Central London is very well-known for its diverse street performances ranging from street mimes, dance performances, all the way to opera singing. Watching these street performances was definitely one of the memories that stuck with me most during my first strolls around Covent Garden. Looking at the professionalism and creativity of every performer, it has never occurred to me to consider any possibilities of potentially busking around Central London.
If you’ve read some of my blogs, you would have probably heard me rave about my experiences being involved with Imperial A Cappella society. After a series of lockdowns and preparation for competitions, we finally got the chance to spare a weekend to head out to busk at Covent Garden! As a collegiate A Cappella group, busking remains one of the best ways for us to earn some side income for subsidising events, merch, or in our case, releasing our first ever EP!
Busking licenses are required in order to busk around Central London. However, the process to apply for one is fairly simple! We were required to submit some identification details, a copy of liability insurance, followed by some short description of our performance details. A busking license is valid for 6 months and costs only 10 pounds. Within two weeks, our licenses were approved and we could busk in designated locations around Covent Garden!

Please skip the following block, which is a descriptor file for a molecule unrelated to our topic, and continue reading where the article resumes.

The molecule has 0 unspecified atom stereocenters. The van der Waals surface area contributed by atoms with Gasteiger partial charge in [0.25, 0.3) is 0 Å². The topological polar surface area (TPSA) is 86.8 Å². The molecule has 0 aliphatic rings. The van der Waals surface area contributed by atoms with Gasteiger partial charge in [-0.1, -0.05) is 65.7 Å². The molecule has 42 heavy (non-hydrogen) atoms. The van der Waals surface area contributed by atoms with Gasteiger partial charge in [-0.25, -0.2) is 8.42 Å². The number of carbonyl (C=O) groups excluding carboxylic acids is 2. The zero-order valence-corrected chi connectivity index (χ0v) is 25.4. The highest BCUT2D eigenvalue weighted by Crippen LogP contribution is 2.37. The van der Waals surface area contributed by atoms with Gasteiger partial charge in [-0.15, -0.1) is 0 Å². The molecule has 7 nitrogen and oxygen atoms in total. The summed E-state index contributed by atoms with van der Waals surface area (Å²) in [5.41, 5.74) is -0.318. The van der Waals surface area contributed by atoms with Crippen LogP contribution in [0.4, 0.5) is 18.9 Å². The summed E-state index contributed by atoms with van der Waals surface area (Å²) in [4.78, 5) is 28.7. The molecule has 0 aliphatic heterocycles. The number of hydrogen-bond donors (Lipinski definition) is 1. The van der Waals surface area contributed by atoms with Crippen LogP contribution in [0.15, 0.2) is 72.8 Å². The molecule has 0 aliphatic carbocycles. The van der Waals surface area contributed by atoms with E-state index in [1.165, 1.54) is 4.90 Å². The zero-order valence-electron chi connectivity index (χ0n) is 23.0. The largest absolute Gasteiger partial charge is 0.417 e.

Being in London for almost four years, I have learned to always just carry an umbrella around at all times instead of checking the weather forecast daily, as I am well aware that the only way to counter the unpredictability of London’s weather is to always be prepared. It didn’t occur to me how drastically the weather might affect our busking experience, as no one likes walking around under a pouring sky. On the day of busking, the weather forecasted a full day of mild rain, and throughout the day, we were all just praying for the rain to stop.
Fortunately enough for us, we were welcomed by a clear sky when we reached Covent Garden at 5pm. After setting ourselves up and picking our busking spot, we started singing. Busking in the open air is by no way similar to rehearsing in a closed space. With the hustle and bustle surrounding us, we could barely hear the voices of people around us. However, we managed to follow through with our performance set by loads of hand motions and interactions with the audience.
It was such a tremendously fun experience being able to share our joy with the rest of London during a Sunday evening. People came up to us to dance along to our music, asked us about our social media, and came up to us to say how much they appreciated our music. Even though it was daunting putting ourselves out in the open, I can’t wait for more opportunities to perform to a crowd of people again.